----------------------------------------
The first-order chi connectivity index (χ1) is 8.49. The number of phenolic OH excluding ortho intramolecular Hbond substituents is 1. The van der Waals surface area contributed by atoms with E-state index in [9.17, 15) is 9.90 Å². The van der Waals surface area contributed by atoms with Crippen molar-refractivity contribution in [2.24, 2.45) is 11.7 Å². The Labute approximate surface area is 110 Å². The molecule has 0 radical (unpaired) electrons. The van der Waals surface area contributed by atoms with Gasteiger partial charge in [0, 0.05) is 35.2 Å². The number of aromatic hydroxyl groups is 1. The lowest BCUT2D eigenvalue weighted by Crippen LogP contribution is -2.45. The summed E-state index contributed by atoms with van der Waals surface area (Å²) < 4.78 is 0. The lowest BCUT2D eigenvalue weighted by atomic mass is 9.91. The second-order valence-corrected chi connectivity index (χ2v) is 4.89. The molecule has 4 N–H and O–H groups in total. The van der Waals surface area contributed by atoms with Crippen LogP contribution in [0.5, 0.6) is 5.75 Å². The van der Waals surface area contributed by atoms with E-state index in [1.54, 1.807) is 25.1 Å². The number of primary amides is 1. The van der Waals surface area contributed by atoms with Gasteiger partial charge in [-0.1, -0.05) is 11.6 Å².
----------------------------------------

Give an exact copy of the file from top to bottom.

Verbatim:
The first-order chi connectivity index (χ1) is 8.49. The number of phenolic OH excluding ortho intramolecular Hbond substituents is 1. The van der Waals surface area contributed by atoms with E-state index in [9.17, 15) is 9.90 Å². The van der Waals surface area contributed by atoms with Crippen molar-refractivity contribution in [2.24, 2.45) is 11.7 Å². The Labute approximate surface area is 110 Å². The molecule has 0 radical (unpaired) electrons. The van der Waals surface area contributed by atoms with Gasteiger partial charge in [0, 0.05) is 35.2 Å². The number of aromatic hydroxyl groups is 1. The lowest BCUT2D eigenvalue weighted by Crippen LogP contribution is -2.45. The summed E-state index contributed by atoms with van der Waals surface area (Å²) < 4.78 is 0. The lowest BCUT2D eigenvalue weighted by atomic mass is 9.91. The second-order valence-corrected chi connectivity index (χ2v) is 4.89. The molecule has 4 N–H and O–H groups in total. The van der Waals surface area contributed by atoms with Crippen LogP contribution in [0.5, 0.6) is 5.75 Å². The van der Waals surface area contributed by atoms with E-state index in [1.54, 1.807) is 25.1 Å². The number of primary amides is 1. The van der Waals surface area contributed by atoms with Gasteiger partial charge in [-0.1, -0.05) is 11.6 Å².